Ultimately, lead quality is the eye of the beholder; because of different buyer’s personas and organizational goals, what some companies define as “quality” might not be the same as yours. Regardless of your definition of quality, focusing on generating quality leads instead of generating as many leads as possible should be one of your goals.
You Aren’t Segmenting Your Content Strategy For Different Audiences
In marketing, if you’re trying to talk to everybody, you won’t reach anybody. So even if your organization has created the perfect blog post or whitepaper, it won’t meet it’s marketing goals if it’s not delivered to the right audience at the right time. Conversely, putting irrelevant content in front of even the most engaged audience might scare off otherwise great opportunities.
Consider the stages in the standard buyer’s journey below; leads in the Awareness stage of this process are typically most interested in solving a problem and are purely looking for information, so it would make sense to serve them an ebook or piece of editorial content so they can learn more about your business. Someone in the Decision stage; however, might be more interested in detailed pricing information, competitive comparisons, or a live a demo since they are considered “ready to buy.”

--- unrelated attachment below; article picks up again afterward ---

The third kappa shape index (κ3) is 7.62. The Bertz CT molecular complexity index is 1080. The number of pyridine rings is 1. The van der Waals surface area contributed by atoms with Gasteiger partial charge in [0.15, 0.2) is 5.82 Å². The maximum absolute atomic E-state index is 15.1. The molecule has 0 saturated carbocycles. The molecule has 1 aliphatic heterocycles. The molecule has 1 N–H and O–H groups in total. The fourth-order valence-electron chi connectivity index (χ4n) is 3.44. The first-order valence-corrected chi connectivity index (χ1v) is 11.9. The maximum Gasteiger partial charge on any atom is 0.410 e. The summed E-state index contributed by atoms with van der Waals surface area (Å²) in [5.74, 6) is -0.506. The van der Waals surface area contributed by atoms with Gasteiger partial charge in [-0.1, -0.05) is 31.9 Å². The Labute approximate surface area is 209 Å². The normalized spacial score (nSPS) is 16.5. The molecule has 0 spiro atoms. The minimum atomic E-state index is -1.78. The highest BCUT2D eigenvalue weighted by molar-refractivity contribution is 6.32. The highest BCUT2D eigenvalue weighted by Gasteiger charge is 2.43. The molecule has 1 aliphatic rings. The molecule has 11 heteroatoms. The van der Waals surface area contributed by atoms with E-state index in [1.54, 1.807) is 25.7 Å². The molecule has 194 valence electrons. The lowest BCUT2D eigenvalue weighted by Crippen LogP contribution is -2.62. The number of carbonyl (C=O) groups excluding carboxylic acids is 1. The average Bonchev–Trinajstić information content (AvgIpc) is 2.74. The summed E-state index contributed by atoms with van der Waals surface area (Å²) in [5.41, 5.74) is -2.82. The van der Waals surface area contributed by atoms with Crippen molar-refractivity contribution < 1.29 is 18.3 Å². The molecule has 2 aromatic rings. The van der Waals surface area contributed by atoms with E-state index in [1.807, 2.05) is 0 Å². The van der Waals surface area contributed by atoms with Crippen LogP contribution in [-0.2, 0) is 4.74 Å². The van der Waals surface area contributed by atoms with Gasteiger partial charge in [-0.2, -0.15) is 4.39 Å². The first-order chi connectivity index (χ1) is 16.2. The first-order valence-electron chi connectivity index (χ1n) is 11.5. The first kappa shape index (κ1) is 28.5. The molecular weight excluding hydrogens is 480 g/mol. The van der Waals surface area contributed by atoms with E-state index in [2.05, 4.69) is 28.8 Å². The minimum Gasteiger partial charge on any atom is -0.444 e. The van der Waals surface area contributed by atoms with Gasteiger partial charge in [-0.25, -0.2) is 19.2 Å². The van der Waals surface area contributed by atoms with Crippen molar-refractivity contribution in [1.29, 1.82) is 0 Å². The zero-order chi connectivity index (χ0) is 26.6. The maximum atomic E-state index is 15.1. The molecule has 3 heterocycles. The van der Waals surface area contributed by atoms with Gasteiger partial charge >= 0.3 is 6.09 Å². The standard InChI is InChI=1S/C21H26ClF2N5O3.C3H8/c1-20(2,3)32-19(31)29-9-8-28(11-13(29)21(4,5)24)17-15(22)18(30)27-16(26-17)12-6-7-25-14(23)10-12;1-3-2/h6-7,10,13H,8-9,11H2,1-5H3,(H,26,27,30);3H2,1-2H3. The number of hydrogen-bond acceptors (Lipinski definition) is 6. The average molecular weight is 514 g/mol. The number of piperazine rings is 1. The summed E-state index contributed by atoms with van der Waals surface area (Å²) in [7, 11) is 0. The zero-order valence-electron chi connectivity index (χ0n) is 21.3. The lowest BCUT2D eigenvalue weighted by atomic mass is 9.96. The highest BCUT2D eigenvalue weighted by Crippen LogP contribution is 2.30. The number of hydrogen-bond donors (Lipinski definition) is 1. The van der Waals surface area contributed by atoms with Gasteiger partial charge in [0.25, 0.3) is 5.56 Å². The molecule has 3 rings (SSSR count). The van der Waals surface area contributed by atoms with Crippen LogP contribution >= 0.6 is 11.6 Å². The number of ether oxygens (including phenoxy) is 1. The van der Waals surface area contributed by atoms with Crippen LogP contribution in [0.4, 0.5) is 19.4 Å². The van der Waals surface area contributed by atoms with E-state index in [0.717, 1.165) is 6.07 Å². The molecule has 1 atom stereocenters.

In order to start providing content for every level of your funnel, you will first need to better understand your audience at a segmented level. Common types of data to consider when segmenting include:
- Psychographic information, such as a groups’ interests, personalities, values, attitudes, common activities, lifestyle, etc.;
- Geographical information, such as where a group of people lives, ranging in scope from country to neighborhood;
- Demographic information, or things such as income, age, race, occupation, family size, religion, language, culture, gender, etc.; and
- Behavioral information, such as what the customers’ needs are and how they react to those needs in regard to a product or service